Ray et al. also reported that TSLP, similar to IL-7, was not able to support the development of B220+ fetal liver cells to the stage of becoming responsive to maturation to IgM-secreting cells when cultured secondarily with LPS and S17 stromal cells 31. In addition, neither IL-7 nor TSLP can act as a comitogen for mature splenic B cells stimulated with immobilized anti-Ig in vitro (Maliszewski, C., Immunex Corp., personal communication). Thus, we can conclude that IL-7 and TSLP are both able to support B lymphopoiesis from early progenitor cells but that TSLP may support B cell development to a more mature stage than IL-7.

Since TSLP was cloned from a thymic-derived stromal cell line, its effect on T lymphopoiesis was also studied in vitro. TSLP had little effect on the proliferation of adult CD4CD8 thymocytes in cell suspension culture either alone or with IL-2 or IL-7, but did synergize with IL-1. In lobe submersion culture using day 15 fetal thymus lobes, the addition of IL-7 and IL-7 plus SCF dramatically increased the cell yield per cultured thymic lobe 24. In this system, TSLP had a minimal effect either alone or in combination with SCF. Thus, at least in these culture systems, TSLP does not appear to have potent growth-stimulating abilities for CD4CD8 thymocytes.

It is interesting to consider the biological activity of TSLP described here with the observations generated from the study of cytokine and cytokine receptor gene knockout mice. Although many cytokine or cytokine receptor genes have been deleted, only mice with targeted disruptions of the IL-7, IL-7R, or γc gene show profound T and B cell lymphopenia 32,33,34. Interestingly, IL-7R−/− mice have a B cell maturational arrest at an earlier stage than IL-7−/− mice, and the lymphopenia in the IL-7R, IL-7, and γc knockout mice is not absolute, suggesting that another ligand that may utilize the IL-7R but not γc would be able to support a low level of lymphopoiesis. Park et al. 7 describe the cloning of a unique receptor for TSLP and propose the use of the IL-7R, but not γc, by TSLP. Mice injected with TSLP have the identical phenotype as mice injected with IL-7, showing enhanced B lymphopoiesis and increased B cell numbers in the spleen 30. However, if TSLP were purely a “functionally redundant” cytokine, it might be predicted that there would be a minimal effect of deleting the IL-7 gene. Since there is severe lymphopenia in these animals, it must be concluded that IL-7 plays a predominant role in lymphopoiesis. Interestingly, a preliminary report of TSLP transgenic mice where the transgene is driven by the proximal lck promoter describes the development of profound pathology and the transgenic line with high copy number surviving only to 3–4 wk of age 35. At lower transgene copy number, extensive pathology consistent with chronic inflammation and autoimmunity develops.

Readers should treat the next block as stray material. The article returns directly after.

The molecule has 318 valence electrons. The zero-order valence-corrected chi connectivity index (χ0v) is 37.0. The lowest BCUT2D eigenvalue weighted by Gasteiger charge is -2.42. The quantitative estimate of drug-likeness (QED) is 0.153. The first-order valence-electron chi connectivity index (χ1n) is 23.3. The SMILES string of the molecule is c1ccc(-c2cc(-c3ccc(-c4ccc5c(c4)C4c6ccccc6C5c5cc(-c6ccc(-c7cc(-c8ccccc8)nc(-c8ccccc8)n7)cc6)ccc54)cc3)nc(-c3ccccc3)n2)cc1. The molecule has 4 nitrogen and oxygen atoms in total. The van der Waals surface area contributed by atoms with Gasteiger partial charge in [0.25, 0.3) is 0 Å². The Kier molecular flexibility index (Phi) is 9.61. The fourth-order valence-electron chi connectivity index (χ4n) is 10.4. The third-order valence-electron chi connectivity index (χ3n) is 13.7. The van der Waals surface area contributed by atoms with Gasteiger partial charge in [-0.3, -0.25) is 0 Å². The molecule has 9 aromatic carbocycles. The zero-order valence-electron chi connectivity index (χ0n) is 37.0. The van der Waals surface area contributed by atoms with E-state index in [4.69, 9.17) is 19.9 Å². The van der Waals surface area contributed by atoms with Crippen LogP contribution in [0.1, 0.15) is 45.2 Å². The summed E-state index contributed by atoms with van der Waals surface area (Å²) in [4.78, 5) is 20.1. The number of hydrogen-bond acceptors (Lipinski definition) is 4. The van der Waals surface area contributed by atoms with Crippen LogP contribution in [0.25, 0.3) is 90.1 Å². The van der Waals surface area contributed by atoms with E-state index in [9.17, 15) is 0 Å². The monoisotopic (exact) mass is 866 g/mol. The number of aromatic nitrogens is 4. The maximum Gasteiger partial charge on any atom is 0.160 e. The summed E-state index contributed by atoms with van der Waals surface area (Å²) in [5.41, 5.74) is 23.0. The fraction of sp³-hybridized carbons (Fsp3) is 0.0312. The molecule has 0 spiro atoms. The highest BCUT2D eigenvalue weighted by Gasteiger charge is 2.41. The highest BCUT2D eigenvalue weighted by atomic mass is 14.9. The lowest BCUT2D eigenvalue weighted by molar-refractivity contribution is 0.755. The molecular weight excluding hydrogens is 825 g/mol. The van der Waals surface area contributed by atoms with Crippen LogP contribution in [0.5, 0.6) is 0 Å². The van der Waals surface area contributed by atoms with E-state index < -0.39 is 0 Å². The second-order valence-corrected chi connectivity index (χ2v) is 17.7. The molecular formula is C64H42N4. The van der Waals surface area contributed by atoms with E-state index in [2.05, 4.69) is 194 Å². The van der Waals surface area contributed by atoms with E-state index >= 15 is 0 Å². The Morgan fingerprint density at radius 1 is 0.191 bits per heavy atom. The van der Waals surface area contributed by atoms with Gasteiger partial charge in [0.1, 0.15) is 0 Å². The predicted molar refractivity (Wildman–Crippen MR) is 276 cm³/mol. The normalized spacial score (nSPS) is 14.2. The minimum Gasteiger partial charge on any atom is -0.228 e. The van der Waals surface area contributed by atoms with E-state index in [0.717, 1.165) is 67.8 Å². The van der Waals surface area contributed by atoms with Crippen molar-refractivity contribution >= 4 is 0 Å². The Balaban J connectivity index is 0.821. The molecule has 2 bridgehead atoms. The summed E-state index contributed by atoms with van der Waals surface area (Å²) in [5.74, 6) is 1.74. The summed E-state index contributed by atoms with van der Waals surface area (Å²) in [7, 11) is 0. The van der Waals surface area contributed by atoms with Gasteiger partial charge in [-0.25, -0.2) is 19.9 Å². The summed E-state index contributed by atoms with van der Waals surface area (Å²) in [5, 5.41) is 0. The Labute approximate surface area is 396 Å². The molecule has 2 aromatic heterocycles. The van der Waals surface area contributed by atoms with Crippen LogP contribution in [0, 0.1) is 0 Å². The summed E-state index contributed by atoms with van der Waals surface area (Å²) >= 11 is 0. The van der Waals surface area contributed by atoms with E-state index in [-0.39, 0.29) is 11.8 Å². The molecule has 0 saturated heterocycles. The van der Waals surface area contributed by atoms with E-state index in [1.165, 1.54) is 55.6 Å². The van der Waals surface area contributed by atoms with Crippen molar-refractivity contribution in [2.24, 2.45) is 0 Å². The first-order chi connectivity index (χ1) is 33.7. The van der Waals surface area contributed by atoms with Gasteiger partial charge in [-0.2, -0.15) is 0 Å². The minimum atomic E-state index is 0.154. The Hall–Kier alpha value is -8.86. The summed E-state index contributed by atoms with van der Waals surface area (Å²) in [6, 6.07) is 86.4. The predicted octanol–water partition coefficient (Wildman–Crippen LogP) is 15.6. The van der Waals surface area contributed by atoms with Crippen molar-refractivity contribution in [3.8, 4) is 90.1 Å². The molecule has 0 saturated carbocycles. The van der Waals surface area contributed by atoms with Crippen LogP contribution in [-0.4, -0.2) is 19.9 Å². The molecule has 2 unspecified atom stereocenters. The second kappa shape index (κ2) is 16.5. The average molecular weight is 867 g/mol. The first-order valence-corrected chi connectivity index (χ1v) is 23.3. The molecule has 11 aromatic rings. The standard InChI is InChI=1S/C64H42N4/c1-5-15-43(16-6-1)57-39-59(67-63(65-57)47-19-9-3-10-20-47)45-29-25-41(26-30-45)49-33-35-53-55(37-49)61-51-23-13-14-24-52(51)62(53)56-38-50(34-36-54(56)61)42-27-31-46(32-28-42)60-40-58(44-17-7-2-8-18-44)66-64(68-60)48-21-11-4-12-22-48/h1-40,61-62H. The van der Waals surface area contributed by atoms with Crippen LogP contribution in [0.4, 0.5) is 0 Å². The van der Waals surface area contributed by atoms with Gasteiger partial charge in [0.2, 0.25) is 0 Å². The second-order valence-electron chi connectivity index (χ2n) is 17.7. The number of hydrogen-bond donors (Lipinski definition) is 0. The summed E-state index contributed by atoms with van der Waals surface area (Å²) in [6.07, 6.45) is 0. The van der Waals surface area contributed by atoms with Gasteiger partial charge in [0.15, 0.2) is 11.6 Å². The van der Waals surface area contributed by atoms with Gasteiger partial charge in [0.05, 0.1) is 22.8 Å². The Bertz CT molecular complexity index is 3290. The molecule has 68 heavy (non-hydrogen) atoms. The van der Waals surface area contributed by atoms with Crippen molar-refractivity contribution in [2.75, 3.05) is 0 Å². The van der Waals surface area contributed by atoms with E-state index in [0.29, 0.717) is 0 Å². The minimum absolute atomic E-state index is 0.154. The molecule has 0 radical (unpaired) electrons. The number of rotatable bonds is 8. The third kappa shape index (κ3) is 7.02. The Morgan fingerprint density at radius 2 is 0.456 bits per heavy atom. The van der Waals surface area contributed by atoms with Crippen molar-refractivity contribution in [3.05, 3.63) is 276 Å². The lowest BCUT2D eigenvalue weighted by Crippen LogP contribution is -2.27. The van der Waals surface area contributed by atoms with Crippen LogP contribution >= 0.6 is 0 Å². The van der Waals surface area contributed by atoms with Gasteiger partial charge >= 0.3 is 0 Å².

We had invested a substantial amount of effort in attempts to clone a human homologue of TSLP with no success (Sims, J.E., and K. Garka, data not shown). Reduced stringency hybridization of a murine TSLP riboprobe to filters containing human mRNA showed a hybridizing species of a size similar to that of murine TSLP mRNA, yet we were unable to clone a corresponding cDNA from several libraries derived from the same mRNA sources. Genomic Southern blots of human DNA digested with several different restriction enzymes showed a single band that hybridized to the murine TSLP probe. We isolated genomic clones that appeared to correspond to this hybridizing band, but by sequence they clearly did not represent human TSLP. More recently, however, we have identified a human expressed sequence tag that resembles murine TSLP. This impression is confirmed by isolation of full-length cDNA clones corresponding to the same mRNA from which the expressed sequence tag was derived (Sims, J.E., R.F. DuBose, and S.D. Lyman, unpublished data). It remains to be seen whether the biological activities of the mouse and human TSLP are less divergent than their sequences.

Acknowledgments

The authors are grateful for the efforts of John Hix and Melissa Peterson in protein purification and peptide mapping, and Bruce Hess and Kurt Shanebeck for assistance with flow cytometric analysis of bone marrow cells.

These studies were funded by Immunex Corporation and in part by National Institutes of Health grants AI44160 and AI24137.

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Abbreviations used in this paper: Apc, adenomatosis polyposis coli; HPRT, hypoxanthine phosphoribosyltransferase; HSA, heat-stable antigen; RP, reversed-phase; RT, reverse transcription; SCF, stem cell factor; sIg, surface Ig; TSLP, thymic stromal lymphopoietin.